Specifically one thing we want to remember is that this film is not a condemnation of charity. It’s aimed at redeeming the true meaning of charity. We’ve made charity synonymous with writing a check to a cause. True charity – caritas – is a deep form of interpersonal love, where you look into the eyes of a unique person and see him or her in the fullness of who that person is. Being charitable is much more about our time and daily interactions than it is about the deductions on our tax forms. It’s time to redeem this word
by bringing attention to how much we have cheapened it.
Please provide information on any recent developments regarding the issue or subjects of the film. How have things changed or not changed?
This September, the Millennium Development Goals are up for renewal and they’re being redrafted as the Sustainable Development Goals. I personally believe they are a distraction from what’s really important. Policies like the U.S. Farm Bill and the Trans-Pacific Partnership are much more relevant. Furthermore, I fear the more active and well-funded the Sustainable Development Goals are, the more harm they might do. As an example, the Haitian earthquake relief was an unmitigated disaster, fraught with corruption and
incompetence that delayed Haiti’s recovery. See the NPR and HBO Vice pieces on this. Relief is an appropriate intervention for wealthy countries to make, yet we fail. If we cannot be successful with basic relief, why do we believe we can succeed in the infinitely more complicated process of development? Development is organic. It can’t be manufactured. Can you grow a hamburger in a petri dish? Yes. But is it a viable way to create food. No. And it never will be.
What opportunities are available for those interested in getting further involved?
Again, keeping in mind that the film is an interpretive key and there is intentionally no “donate here” button, a few ideas:
If you’re interested in law, maybe you can volunteer your time as a legal advocate to protect people’s property rights, help them navigate the legal system to be productive, and most of all, help find ways to incrementally improve legal systems and regulations that weigh people down unnecessarily.
If you’re interested in business and entrepreneurship, vertically integrate your ethos throughout your entire supply chain. Ti voglio bene, the Italians say. I will your good. This is what the actions of 21st Century business leaders should communicate to consumers, suppliers, employees, investors, and even rivals, whose competition drives innovation forward for all.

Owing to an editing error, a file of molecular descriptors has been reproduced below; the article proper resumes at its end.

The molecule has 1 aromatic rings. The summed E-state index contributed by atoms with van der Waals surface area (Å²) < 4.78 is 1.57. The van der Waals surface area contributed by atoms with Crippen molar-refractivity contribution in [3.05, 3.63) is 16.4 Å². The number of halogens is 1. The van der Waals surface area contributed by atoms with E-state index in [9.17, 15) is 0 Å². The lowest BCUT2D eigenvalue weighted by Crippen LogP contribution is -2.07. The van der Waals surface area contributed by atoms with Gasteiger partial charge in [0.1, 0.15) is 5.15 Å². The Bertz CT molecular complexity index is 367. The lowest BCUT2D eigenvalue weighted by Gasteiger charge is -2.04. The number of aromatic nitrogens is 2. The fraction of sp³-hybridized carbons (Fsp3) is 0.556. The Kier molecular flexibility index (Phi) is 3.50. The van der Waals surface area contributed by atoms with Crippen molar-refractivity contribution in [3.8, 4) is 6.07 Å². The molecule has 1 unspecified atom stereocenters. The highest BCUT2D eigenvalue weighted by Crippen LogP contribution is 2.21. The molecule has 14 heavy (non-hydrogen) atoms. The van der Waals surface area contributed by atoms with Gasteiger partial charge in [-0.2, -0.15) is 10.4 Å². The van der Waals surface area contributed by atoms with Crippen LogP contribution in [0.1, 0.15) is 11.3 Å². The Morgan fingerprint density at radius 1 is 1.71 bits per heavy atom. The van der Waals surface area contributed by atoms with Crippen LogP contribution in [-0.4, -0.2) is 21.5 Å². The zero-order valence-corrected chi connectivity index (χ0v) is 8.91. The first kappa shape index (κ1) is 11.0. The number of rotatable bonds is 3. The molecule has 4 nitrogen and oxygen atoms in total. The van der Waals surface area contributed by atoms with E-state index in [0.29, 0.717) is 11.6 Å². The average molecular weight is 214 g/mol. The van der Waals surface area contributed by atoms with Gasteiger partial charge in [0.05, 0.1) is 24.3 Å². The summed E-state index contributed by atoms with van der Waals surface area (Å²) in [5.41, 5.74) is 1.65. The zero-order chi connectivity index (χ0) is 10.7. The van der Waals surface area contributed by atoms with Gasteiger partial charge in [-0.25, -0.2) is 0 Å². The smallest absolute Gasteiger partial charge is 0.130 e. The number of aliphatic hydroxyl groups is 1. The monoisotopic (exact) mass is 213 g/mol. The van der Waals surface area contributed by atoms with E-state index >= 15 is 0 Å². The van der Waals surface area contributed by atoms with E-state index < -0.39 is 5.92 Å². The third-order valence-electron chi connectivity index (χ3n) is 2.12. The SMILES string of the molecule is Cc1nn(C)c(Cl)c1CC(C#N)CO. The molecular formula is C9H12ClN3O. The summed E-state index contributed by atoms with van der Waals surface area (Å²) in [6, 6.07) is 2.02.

If you’re interested in nonprofits, consider the fact that you are still part of the marketplace of value exchange. Your donors give you money in exchange for good work they expect you to do. Be very aware of the pitfall intrinsic to such an exchange: the feedback loop between the donor and the end-user (the person you are trying to help) is broken. The instinct of every organization is to survive and perpetuate itself. Be wary of this as it relates to how and why you go about your work.
If you’re interested in donating, consider adopting an integrated understanding of your dollars. Don’t separate out your charitable spending and the rest of your spending. Spend consciously and intentionally in accordance with your values. Consider spending more of your time building relationships that aren’t solely predicated on you helping someone from a position of power. Sometimes people just need someone to look them in the eye and treat them as a person. Don’t give a million dollars to a foundation then never stop to talk to someone on the street. Even if you don’t give that person a dime, give that person the respect of looking them in the eye.
If you’re interested in policy, consider the words of Juan Jose Daboub, a former World Bank official from El Salvador. “We looked at many countries that had had comparable experiences, either because of some sort of war or civil strife, or for some kind of natural disaster. We looked at Chile, and we looked at countries that after World War II were totally destroyed. South Korea came into the picture, but also Australia, New Zealand, Hong Kong, Taiwan. These were countries that had one thing in common: they removed obstacles for people to be able to take destiny to their own hands, and we wanted to emulate that. We wanted to change the role of the government from one of an orchestra director to one of a referee that addresses, that helps resolve the controversy among the different actors in society, but that do not have to over-intervene in people’s life. This was the basic thing that El Salvador was able to accomplish.”